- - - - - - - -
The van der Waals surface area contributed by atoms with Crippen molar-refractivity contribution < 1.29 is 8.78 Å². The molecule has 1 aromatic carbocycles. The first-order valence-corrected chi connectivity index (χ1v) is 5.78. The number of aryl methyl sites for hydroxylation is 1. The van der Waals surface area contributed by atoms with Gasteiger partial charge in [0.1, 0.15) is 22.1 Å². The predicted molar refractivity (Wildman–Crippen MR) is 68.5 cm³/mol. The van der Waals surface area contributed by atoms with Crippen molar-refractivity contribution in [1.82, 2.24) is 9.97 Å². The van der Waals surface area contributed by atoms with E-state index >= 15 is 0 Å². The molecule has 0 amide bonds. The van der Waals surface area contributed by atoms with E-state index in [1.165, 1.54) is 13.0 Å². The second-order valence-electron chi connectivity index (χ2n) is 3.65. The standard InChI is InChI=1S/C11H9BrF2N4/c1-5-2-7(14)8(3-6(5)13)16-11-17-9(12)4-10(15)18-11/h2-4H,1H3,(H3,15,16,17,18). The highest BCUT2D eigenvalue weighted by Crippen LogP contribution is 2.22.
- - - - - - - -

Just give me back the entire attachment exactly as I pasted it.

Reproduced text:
The van der Waals surface area contributed by atoms with Crippen molar-refractivity contribution < 1.29 is 8.78 Å². The molecule has 1 aromatic carbocycles. The first-order valence-corrected chi connectivity index (χ1v) is 5.78. The number of aryl methyl sites for hydroxylation is 1. The van der Waals surface area contributed by atoms with Gasteiger partial charge in [0.1, 0.15) is 22.1 Å². The predicted molar refractivity (Wildman–Crippen MR) is 68.5 cm³/mol. The van der Waals surface area contributed by atoms with Crippen molar-refractivity contribution in [1.82, 2.24) is 9.97 Å². The van der Waals surface area contributed by atoms with E-state index >= 15 is 0 Å². The molecule has 0 amide bonds. The van der Waals surface area contributed by atoms with E-state index in [1.165, 1.54) is 13.0 Å². The second-order valence-electron chi connectivity index (χ2n) is 3.65. The standard InChI is InChI=1S/C11H9BrF2N4/c1-5-2-7(14)8(3-6(5)13)16-11-17-9(12)4-10(15)18-11/h2-4H,1H3,(H3,15,16,17,18). The highest BCUT2D eigenvalue weighted by Crippen LogP contribution is 2.22.